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The Day's food in war and peace

Lesson I: [Food and the war],   pp. 7-18 PDF (3.4 MB)

Page 9

I have been asked to review the reasons why we are pleading with the Ameri-
can people for stimulation of our food production, for care, thought, and
economy in consumption and in the elimination of waste. 
Food is always more or less of a problem in every phase of its production,
handling, and consumption. It is a problem with every farmer, every transporter
and miller, every householder. It is a problem with every town, state, and
nation. And now, very conspicuously, it is a problem with three great groups
of nations, namely, the Allies, the Central Empires, and the Neutrals; iii
word, it is a great international problem. 
The question of who wins the war is the question of who can endure the 
longest, and the problem of endurance, in a large degree, is a problem of
supply and the ships to carry it. 
The food problem to-day of our own Nation, therefore, has as its most con-
spicuous phase an international character. A sufficient and regular supply
food for the maintenance of the great field armies of the fighting Allies
and of 
their no less great armies of working men and working women in the war in-
dustries, and finally for the maintenanc of the women and children in the
home, is an absolute necessity, second to no other, for the successful prosecution
of the war for liberty. 
The Allies are dependent upon us for food and for quantities larger than
have ever before exported. They are the first line of our defense, and our
money, our ships, our food supply, and even our lifeblood must be of a 
common stock- If we can not maintain the Allies in their necessities, we
not expect them to remain constant in war. If their food fails, we shall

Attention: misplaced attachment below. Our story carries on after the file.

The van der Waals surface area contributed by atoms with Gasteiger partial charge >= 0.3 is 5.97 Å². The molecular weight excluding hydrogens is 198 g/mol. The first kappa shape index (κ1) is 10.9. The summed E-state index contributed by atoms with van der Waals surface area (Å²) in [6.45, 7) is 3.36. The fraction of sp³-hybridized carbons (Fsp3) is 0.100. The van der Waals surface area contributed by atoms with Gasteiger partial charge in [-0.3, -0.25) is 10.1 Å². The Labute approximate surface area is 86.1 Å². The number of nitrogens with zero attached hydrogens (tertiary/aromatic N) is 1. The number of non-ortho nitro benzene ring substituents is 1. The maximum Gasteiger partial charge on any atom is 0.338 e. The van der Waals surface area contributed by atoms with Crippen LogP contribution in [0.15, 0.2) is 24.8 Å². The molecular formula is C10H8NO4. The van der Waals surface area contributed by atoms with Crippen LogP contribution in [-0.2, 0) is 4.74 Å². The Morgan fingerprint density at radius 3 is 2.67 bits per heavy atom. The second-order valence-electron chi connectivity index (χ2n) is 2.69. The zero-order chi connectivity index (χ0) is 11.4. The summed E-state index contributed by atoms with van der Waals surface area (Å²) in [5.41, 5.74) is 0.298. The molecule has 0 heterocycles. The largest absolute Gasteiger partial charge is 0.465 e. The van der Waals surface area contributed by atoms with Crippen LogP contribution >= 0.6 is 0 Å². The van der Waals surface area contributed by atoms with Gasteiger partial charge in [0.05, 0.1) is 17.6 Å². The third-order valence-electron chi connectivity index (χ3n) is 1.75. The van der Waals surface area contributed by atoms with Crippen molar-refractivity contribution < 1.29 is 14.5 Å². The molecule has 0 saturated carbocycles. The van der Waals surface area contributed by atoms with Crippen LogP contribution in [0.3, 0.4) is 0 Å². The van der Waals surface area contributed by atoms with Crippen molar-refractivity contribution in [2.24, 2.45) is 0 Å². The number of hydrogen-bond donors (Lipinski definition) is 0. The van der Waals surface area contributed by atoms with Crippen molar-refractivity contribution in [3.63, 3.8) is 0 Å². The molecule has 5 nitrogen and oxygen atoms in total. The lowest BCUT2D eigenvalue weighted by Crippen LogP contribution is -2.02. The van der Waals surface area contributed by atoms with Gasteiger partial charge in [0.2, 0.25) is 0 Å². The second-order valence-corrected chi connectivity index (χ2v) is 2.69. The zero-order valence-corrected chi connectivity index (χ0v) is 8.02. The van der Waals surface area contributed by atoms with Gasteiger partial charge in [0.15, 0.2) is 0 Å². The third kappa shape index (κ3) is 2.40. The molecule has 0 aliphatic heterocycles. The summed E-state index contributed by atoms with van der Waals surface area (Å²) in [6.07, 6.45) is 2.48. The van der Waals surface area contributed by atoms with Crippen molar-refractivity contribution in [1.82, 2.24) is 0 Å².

left alone in the fight, and the western line will move to the Atlantic seaboard.
It is thus a matter of our own safety and self-interest to send them food.
is more than this--it is a matter of humanity that we give of our abundance,
that we relieve suffering. 
In normal pre-war times England, Ireland, France, Italy, and Belgium were,
to a large degree, dependent upon imports for their food supplies. They yearly
imported over 750,000,000 bushels of grain, together with vast quantities
animal and fat products. Belligerent lines have cut off their supplies from
Russia, Bulgaria, and Romnania, and the demands of Germany on surrounding
neutrals and their new needs, have reduced the supplies from those quarters.
The voyage from Australia is three times as long, and, therefore, requires
three times as many tons of shipping as is required from North Atlantic ports.
It is also more dangerous because of the longer exposure to submarine attack.
Beeause of the contiwuous destruction of shipping these great markets are
only partially accessible, and the more remote markets will be increasingly

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